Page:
A lighter, fitter, Bentley based on an already successful race car? Sounds almost impossible to believe, but it’s real and as of today you can get your name down for one.
If you didn’t know, Bentley has turned the Continental into a genuine GT racer. It currently competes in the Blancpain Endurance Series alongside cars such as the Audi R8 LMS and McLaren MP4-12C. Furthermore, the GT3 Bentley actually won at Silverstone last month, in only the second outing for the M-Sport developed car. So, with that out-of-the-way, what is this GT3-R we’re now being offered?
Essentially, it’s meant to be the road-going equivalent of the GT3 racer. Based on the Continental GT V8 S, the GT3-R follows the same pattern as the Renaultsport Megane featured yesterday; adding power and taking away weight. In fact Bentley have taken away 100 kg from the Continental GT, just like Renault did with the 275 Trophy-R. It’s just that Bentley had a starting point of almost 2.3 tonnes to work with, rather than the 1.4 tonnes which Renault had. So, at a kerb weight of 2,195 kg, it’s still rather hefty.
But you can’t expect Bentley to turn the GT3-R into a stripped out lightweight trackday machine. For all the sporting pretensions, it is still first and foremost a Bentley. Which decrees a certain level of fit, finish and refinement. There are no plastic windows or roll-cages here. But, instead, you do get a 4.0 litre twin-turbo V8 engine that produces 572 bhp and 516 lb-ft of torque – the latter from just 1,700 rpm. Thanks to the 8-speed auto’ gearbox’s shortened gear ratios and AWD, that’s enough power for 0-60 mph in 3.6 seconds, and top-speed of 170 mph. Sound is played out through a titanium exhaust system that saves 7 kg of weight, and has been tuned to deliver a ‘unique baritone roar’ from the tailpipes. Ooh!
Bentley would also like to make it clear that this is not just an over-engined muscle car. It claims that the GT3-R represents the most dynamic road car it has ever built. The all-wheel-drive system uses torque vectoring, to distribute twist between the rear wheels individually, which should allow more ‘enthusiastic’ cornering. In addition, the air suspension is further tuned from the GT V8 S to give sportier handling, and there are 21″ lightweight alloy wheels wrapped in high-grip Pirelli tyres. However, our favourite piece of news is that the sport mode setting has been enhanced ‘for more spirited driving’ situations. We approve of this.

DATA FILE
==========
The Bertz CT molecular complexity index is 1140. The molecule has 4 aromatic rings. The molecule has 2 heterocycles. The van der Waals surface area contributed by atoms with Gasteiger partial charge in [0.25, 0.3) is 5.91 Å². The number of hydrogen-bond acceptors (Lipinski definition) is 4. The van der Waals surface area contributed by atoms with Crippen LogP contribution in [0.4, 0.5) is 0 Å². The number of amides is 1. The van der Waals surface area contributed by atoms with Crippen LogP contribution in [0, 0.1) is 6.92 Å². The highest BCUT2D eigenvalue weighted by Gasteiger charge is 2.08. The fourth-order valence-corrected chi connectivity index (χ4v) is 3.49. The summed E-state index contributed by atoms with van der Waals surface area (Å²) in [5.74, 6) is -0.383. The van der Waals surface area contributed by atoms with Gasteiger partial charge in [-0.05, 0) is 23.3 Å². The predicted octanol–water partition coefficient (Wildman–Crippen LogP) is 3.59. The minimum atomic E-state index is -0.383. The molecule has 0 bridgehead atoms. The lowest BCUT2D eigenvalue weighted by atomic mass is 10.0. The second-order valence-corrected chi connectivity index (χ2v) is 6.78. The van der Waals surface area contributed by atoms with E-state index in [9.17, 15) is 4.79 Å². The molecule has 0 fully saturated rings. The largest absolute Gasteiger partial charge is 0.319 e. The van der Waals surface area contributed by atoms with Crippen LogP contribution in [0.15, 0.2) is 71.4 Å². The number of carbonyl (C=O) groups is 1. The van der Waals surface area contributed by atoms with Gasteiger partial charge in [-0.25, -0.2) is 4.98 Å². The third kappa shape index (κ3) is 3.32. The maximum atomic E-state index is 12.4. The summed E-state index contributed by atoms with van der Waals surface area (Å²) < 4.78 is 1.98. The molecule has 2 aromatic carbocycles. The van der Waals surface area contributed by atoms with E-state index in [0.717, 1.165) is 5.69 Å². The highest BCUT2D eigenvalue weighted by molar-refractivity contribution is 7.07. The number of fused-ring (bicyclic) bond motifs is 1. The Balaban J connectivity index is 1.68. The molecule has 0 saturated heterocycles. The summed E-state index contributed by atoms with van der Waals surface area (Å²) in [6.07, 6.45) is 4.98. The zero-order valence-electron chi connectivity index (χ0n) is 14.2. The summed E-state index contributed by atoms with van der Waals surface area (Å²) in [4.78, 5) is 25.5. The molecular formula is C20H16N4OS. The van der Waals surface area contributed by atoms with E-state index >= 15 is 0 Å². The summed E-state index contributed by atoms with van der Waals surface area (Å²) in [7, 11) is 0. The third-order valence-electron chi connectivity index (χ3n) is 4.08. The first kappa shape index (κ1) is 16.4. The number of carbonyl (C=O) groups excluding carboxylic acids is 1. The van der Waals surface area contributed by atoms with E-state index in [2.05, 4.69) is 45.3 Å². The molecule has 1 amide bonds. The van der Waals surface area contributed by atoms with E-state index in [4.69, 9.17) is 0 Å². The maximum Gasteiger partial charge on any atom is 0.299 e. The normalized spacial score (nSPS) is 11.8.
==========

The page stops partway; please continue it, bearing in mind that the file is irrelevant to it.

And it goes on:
Braking is done by a carbon ceramic system, with huge 420 mm discs gripped by 8-piston callipers at the front. At the rear, there’s smaller 356 mm discs, with both axles sharing callipers painted green. The GT3-R’s Electronic Stability Control has also been retuned to support the more enthusiastic driving mindset.
All 300 of the GT3-R examples to be sold will come in Glacier White, with the distinctive green side-graphics and carbon fibre detailing. The use of carbon extends to the jutting front splitter, fixed rear wing and new bonnet vents. Gloss black is used for the distinctive headlight units, radiator matrix grille, door strips and window surrounds taking further influence from the race version. We could probably take or leave the green decals, but otherwise EngageSportMode thinks the styling additions are rather good.
Inside, there’s a lot more green detailing. In fact the vivid colour is used as contrast stitching for the Beluga Black leather/Alcantara quilted seats, gets splashed across the dashboard, is on the centre console and even the steering wheel. It’s certainly bright, and adds a definite sporting touch to the GT3-R’s interior. More race inspiration is found in the use of Alcantara for the steering wheel and gear knob, whilst carbon fibre makes an appearance across the dashboard fascia. Of greatest significance are the lack of rear seats; clearly this is meant to enhance the sporting image, but it’s also probably an effective way of shedding some extra weight. You’ll only be able to bring one friend along for the ride in the GT3-R.
Although the order books might be open, Bentley hasn’t yet confirmed the price of the GT3-R. But given that the GT V8S retails for just under £140k, realistically £150-160k seems realistic. If it helps, you will get three years/30,000 miles worth of servicing thrown in for free. First cars will reach customers in late 2014, and if you want to see it in person before putting your money down, it’s probably worth heading to the Goodwood Festival of Speed next week.
We expect a lot of people will slate the GT3-R for being too heavy – it is – and for essentially being another plaything for footballers returning from the World Cup to console themselves with. However, at ESM we’re willing to stick our necks out and say we like the GT3-R. It makes a genuine link with a, successful, on-track race car and adds just enough extra features to justify its existence. We just pray at least one owner has the guts to take it to a trackday and terrify everyone else there. Good work Bentley.